More Scrutiny: Do teachers fear new evaluations?
KGUN9 asked educators in the Marana School District
Reporter: Valerie Cavazos
TUCSON (KGUN9-TV) - 5th grade teacher Judy Bartley is a veteran educator in the Marana District so she's used to adjusting her curriculum and teaching methods to meet state mandates.
But her intitial reaction to teachers facing more scrutiny in the classooms -- "The assessment piece was scary. I'll admit because whoa, gosh, our first thought was then let me pick my students and how's it going to affect us," said Bartley.
Nicole Cozad-Pearce is a Marana High School teacher and president of the Marana Education Association. Her job is to know the pulse of the District's teachers.KGUn9 Reporter Valerie Cavazos asked Pearce, "Was there a lot of concern from the teachers?" She replied, "I believe initially whenever this is a new policy that brings about a change, there is some concern."
But she said many of those fears faded after the District reacted immediately when the law -- Senate Bill 1040 -- was passed in Arizona in 2010. "So the teacher evaluation conversations started right away, where some districts are now starting the conversation," she said.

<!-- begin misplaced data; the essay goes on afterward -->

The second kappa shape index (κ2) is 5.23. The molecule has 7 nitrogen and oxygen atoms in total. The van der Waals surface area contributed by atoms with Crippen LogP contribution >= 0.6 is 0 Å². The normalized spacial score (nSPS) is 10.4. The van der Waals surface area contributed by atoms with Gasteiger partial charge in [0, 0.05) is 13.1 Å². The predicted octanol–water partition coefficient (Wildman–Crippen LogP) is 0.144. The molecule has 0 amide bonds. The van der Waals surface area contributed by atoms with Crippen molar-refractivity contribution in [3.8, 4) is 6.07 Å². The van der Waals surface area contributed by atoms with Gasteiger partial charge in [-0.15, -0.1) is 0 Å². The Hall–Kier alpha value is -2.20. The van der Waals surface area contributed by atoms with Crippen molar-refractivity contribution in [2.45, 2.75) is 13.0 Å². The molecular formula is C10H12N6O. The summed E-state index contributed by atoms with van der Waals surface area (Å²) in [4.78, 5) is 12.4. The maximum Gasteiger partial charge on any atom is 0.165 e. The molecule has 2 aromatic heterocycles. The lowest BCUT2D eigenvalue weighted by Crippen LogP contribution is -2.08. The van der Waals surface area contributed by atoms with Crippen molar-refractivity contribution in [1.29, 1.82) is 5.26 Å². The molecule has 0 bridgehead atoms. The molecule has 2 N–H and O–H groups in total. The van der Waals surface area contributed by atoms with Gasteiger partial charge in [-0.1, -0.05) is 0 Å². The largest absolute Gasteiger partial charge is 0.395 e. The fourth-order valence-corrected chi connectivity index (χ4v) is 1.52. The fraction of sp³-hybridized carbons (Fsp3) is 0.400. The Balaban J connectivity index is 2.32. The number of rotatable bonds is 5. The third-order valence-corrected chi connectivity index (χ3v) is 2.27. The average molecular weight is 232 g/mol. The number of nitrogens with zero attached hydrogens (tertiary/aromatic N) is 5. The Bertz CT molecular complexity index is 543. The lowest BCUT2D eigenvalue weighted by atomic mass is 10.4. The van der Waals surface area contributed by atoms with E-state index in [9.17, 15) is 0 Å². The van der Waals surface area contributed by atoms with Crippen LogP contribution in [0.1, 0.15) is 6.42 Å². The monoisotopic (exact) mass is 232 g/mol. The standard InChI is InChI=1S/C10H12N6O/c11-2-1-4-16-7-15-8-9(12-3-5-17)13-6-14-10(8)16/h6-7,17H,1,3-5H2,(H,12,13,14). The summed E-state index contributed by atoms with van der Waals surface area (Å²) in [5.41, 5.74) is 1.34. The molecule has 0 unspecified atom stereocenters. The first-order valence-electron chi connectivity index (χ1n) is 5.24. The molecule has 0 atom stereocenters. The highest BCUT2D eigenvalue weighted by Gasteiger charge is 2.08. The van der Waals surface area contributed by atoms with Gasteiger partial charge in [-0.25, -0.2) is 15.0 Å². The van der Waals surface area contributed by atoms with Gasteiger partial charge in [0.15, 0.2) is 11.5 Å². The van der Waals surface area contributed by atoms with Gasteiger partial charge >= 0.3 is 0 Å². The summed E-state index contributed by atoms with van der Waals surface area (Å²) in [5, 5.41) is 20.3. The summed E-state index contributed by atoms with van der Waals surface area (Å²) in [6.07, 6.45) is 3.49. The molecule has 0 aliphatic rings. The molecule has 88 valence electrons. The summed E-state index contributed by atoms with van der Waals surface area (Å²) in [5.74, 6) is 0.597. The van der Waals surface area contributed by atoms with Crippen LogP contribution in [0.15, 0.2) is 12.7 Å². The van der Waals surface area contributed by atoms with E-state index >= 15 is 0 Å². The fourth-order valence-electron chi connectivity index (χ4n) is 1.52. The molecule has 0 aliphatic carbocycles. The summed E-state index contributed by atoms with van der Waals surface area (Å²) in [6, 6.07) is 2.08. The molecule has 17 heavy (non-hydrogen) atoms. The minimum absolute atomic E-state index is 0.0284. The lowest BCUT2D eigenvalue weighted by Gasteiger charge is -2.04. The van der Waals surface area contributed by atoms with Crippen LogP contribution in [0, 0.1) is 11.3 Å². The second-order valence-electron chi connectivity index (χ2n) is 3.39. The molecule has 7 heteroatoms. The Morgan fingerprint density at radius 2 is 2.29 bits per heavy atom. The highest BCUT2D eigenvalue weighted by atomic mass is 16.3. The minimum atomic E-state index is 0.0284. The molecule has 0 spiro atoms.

Many teachers nationwide contend that it's unfair to use test scores to evaluate them because there are many factors out of their way. But Pearce said the Marana District sees it another way. "Our focus is on effective teaching and effective teaching strategies. So I feel sorry for districts that use the tool to get rid of bad teachers instead of using it as a tool to help improve assessment and instruction and student achievement," said Pearce.
A focus, Bartley said, she now understands. "To me, it's more than just my principal is coming in to evaluate me. It's I want to know what he sees and I want to know what I'm doing where I can improve my teaching. What I'm doing well that will have the greatest impact on my students and their learning," she said.
Not all districts are rolling out their new teacher evaluation systems this school year. Some districts, like Flowing Wells, have requested waivers to give them another year to work on their plans.